Last month, New York City sold $1.2 billion in general-obligation bonds, the fourth such sale this year. Some of those notes won’t mature until 2045, potentially putting the city in a long-term relationship with the people who purchased them. Unlike most other relationships, however, the city won’t really know who sticks it out for the long haul.
New York City certainly knows how much it owes to general-obligation bondholders—about $37 billion—for lending it the money to build bridges, schools and other important stuff. But it doesn’t know who holds all those IOUs. Only about 30 percent of the city’s outstanding general obligation debt is held by entities that publicly disclose it, like mutual funds and insurance companies. The city knows who originally bought the bonds representing the rest of the city’s debt, but those bonds can be traded again and again, so the city can’t tell who holds them now.
Looking solely at bonds whose holders do publicly disclose, companies that operate mutual funds control the largest share of city debt, about 14 percent of the total general-obligation debt. Firms that offer a mix of mutual funds and separately managed accounts (which are like mutual funds, except custom built for wealthy individuals) are right behind at 14 percent. Insurance companies hold under 2 percent. The biggest identifiable holder is The Vanguard Group, which offers mutual funds and held more than $2 billion in city bonds at last check.
Sometimes people running for office suggest that the country, states and cities should operate like households and “live within their means,” by which they mean avoiding debt. Of course, in real life, households often take on debt for very sensible reasons—borrowing for college, or to buy a house. Beyond that, the parallel between governments and households breaks down because, well, governments aren’t households. Household members die; governments don’t. And governments have taxing authority.
At the same time, debt isn’t free. According to the five-year financial plan released by the city’s Office of Management and Budget last summer, by fiscal year 2022, the city will pay $8.6 billion in debt service in a budget of about $98.5 billion, meaning debt will eat up about one in 12 dollars the city spends that year. The $6.7 billion New York City spent on debt service in the fiscal year that ended June 30 was about $800 million more than it spent on the police department.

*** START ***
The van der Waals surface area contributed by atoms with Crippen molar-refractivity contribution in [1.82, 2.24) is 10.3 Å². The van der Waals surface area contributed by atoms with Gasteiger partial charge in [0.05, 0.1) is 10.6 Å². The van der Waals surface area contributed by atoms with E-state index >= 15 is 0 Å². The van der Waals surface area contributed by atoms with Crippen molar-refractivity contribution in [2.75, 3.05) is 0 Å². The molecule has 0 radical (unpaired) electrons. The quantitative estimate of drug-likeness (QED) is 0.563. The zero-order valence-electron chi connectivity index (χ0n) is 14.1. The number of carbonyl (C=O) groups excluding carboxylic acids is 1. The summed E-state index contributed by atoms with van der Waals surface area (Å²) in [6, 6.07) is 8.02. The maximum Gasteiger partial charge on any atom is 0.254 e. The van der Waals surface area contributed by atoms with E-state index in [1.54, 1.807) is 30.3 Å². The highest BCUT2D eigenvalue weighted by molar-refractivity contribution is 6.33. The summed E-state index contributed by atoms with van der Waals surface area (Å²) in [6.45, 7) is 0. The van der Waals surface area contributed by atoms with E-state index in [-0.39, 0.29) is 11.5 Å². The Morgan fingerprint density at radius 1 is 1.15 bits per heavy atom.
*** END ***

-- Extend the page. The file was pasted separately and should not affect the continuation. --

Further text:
Taking into account its general obligation debt and some of the other forms of borrowing it does, the city is well under its statutory debt limit of $106 billion. Independent ratings of the city’s debt are strong. The latest Standard & Poor’s rating of the city’s general obligation bonds (there are separate ratings for bonds issued by the water system and under a “transitional finance authority” created in 1997 whose bonds are secured in a different manner) was AA, which translates to “high grade/investment grade.” The S&P report praised the city’s strong economy, strong management and flexible budget, though it did mention that the city had a “very weak debt and contingent liability profile” with hefty debt service “as well as a large pension and other postemployment benefit (OPEB) obligation and the lack of a plan to sufficiently address the OPEB obligation.”
The bottom line is, debt is a policy reality for the city. There are reasons for it, and there are consequences. It’s unwise to go either Chicken Little or Pollyanna about it.
But why is it worth thinking about who holds the city’s debt? For one thing, it’s because debt creates a web of interests, some shared and some competing, and can establish power dynamics: Remember that it was the market’s refusal to purchase city debt that triggered New York’s 1970s fiscal emergency.
It’s also worth thinking about who owns the city’s debt to remind us that something or someone does.
It would be nice to know who makes up the other 70 percent of city bondholders. But as far as we can tell, the city’s debt is not held by some mysterious alien force. It’s not the Illuminati whom the city is borrowing from. It’s mutual funds that many city residents invest in, and insurance funds that pay out when New Yorkers crack up the car or cash in their chips. In other words, some New Yorkers are probably both creditors and debtors of the city, though their personal stake in either column might be pretty small.
That doesn’t lessen the fact that the city has IOUs to pay. It just means that we’re not talking about a clean transfer of money from New York City to some remote being. It’s more complicated than that.
City Limits and Gotham Gazette have teamed up to cover the big issues that will shape New York’s policy debate in 2019. This week’s theme is the city and state budget. Be sure to check out the whole Agenda 2019 series.
|Bondholder||Par value of debt held|
|The Vanguard Group||$2,082,195|
|Nuveen Asset Management||$454,875|
|T. Rowe Price||$360,185|
|BNY Mellon Wealth Management||$283,220|
|Deutsche Investment Management||$216,435|
|Thornburg Investment Management||$152,455|
|Capital Research & Management||$129,055|